|The American Architect & Building News, December 5, 1926 (copyright expired)
Three years later the country was overwhelmed by the onslaught of the Great Depression. Political and social issues often made their way to the pulpits of Manhattan churches and in 1934 the Rev. Daniel Russell gave his opinion of Franklin D. Roosevelt's National Recovery Administration to the congregation of Rutgers Presbyterian.
On July 19 the Stamford Mirror-Recorder reported that he "told his congregation that the N.R.A., far from bringing the masses any relief, had in fact reduced even further their living standards. He said that he would render no greater service from the pulpit than to point out to the wage earner that a planned economy offers but little hope, in the long run, but rather blasts his chances for independence, prosperity and the good life."
With tensions building in Europe the issue of war and education was addressed in the church in January 1936. A conference of "peace educators" concluded "The trouble about peace education along idealistic lines is that it rests so largely on emotion appeal, a psychological factor which can never be trusted in the excitement and alarm of an impending war," as reported by the Buffalo Courier-Express on January 19. "The war-makers are past masters in the treatment of mass psychology when popular ideals are all too easily confused."
A situation that would bring nationwide press began the following year when the church held a contest among artists for a 26-foot-wide, 35-foot-high mural for the unadorned rear chancel wall. The design of well-known muralist Alfred D. Crimi won the $6,800 commission for his Spreading the Gospel.
Crimi worked on the mural for two years. Upon its unveiling on November 20, 1938 the pastor, Dr. Daniel Russell, described it as a picture of "the human Christ, whose muscles have hardened with the toil of rude and heavy tools in a primitive carpenter shop." A large number of the female members disagreed, finding it disturbing to look at the muscular naked torso of Christ throughout the service.
Late in the summer of 1946 Crimi was in Manhattan and dropped into Rutgers Presbyterian Church to visit his work. The Rome [New York] Sentinel reported "he was horrified to find that it had been blotted out by the church authorities." That mural had been erased by a thick coating of white paint.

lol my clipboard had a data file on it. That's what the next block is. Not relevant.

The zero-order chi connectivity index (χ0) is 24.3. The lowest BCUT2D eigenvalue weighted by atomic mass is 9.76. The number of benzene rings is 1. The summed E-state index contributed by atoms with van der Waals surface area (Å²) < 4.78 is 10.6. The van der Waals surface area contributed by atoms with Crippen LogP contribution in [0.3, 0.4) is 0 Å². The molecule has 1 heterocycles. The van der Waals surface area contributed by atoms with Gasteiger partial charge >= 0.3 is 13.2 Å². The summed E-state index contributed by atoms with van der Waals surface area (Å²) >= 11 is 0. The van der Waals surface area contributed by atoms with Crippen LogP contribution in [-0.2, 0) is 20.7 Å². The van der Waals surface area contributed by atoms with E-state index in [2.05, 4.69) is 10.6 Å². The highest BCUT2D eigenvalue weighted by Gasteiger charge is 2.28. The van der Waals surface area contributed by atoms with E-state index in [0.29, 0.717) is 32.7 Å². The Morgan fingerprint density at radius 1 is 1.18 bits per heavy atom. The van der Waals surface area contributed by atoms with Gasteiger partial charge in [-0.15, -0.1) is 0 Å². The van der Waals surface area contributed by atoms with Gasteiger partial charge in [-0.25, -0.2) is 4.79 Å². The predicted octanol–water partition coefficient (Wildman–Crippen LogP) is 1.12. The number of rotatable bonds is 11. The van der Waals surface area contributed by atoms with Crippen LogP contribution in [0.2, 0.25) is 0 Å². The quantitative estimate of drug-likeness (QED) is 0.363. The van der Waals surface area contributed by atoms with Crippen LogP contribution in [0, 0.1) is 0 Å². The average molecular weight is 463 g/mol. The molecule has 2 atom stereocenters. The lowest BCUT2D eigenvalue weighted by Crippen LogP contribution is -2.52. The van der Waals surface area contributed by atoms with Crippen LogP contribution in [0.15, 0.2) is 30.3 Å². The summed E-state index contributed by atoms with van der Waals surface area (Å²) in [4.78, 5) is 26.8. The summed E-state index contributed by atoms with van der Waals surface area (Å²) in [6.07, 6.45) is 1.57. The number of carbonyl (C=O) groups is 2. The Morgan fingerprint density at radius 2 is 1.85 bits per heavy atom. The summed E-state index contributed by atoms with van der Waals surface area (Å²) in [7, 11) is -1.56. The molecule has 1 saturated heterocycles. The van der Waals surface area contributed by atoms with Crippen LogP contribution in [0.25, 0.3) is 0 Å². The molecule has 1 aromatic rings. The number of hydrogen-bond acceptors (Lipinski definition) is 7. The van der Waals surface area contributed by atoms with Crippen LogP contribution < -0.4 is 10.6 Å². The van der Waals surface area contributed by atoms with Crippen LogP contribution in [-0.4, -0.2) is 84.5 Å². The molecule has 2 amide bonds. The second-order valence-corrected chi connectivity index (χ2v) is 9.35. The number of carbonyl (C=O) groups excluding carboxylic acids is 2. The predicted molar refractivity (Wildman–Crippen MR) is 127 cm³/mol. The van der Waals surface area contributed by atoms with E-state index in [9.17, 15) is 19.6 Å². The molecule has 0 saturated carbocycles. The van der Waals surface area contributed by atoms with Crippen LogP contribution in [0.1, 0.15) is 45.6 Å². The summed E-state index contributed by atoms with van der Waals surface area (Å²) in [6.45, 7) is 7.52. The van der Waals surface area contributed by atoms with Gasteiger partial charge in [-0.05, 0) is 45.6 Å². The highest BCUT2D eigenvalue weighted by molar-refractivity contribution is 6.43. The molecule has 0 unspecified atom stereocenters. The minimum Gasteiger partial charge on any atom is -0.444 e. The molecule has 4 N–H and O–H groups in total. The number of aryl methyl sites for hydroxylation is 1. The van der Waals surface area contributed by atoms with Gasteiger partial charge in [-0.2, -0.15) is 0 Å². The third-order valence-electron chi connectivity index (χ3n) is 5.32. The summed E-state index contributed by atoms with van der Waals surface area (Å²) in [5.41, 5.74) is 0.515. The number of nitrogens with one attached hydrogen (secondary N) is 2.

"It was explained by the Rev. Dr. Ralph W. Key, the pastor, that members of the congregation felt the central figure of Christ 'portrayed physical rather than spiritual strength--they just didn't like it and when the church was redecorated the mural was included in the plans."
|The offending Spreading the Gospel. New York Post, March 11, 1947
Incensed and indignant, Crimi went to court for damages. He admitted to reporters that while "he could not legally force the church to restore the mural, he would attempt to force the issue on moral grounds.
Crimi's case was interesting. He said the church had replaced his mural with "an undignified burial shroud" and asked the courts to "protect his honor and reputation." (And grant him $50,000 as well.) To do so attorneys and a judge would have to decide if such a thing as "moral ownership" existed.
After dragging on for years, the courts ruled on January 29, 1949 that "when the picture has been painted and delivered to the patron and paid for by him, the artist has no right whatever left in it."
In the meantime an annual occurrence at Rutgers Presbyterian Church, going back to around 1929, was the two-day Interdenominational Missions Training Institute. Each year's gathering had a theme. With World War II raging in 1941 the sessions focused on "Democracy at Home and the Old Order Round the Globe."
Independent schools and small colleges routinely used the auditoriums of churches for their graduation ceremonies. By the 1960's Rutgers Presbyterian was the annual venue for the commencement exercises of the American Academy-McAllister Institute of Funeral Service in New York--perhaps less expected than the more common beauty institutes and industrial schools that filled New York churches at graduation time.
In 2013 a restoration was initiated by Rand Engineering & Architecture, DPC. The all-inclusive project replaced the roof, repaired the masonry and restored the stained glass rose window, executed by G. Owen Bonawit. While in overall good shape, the glass was dirty and some panes were cracked.
|photograph via LandmarkWest!
While work is still necessary on the other windows, the restoration brought the facade of the Rutgers Presbyterian Church back to its 1926 appearance.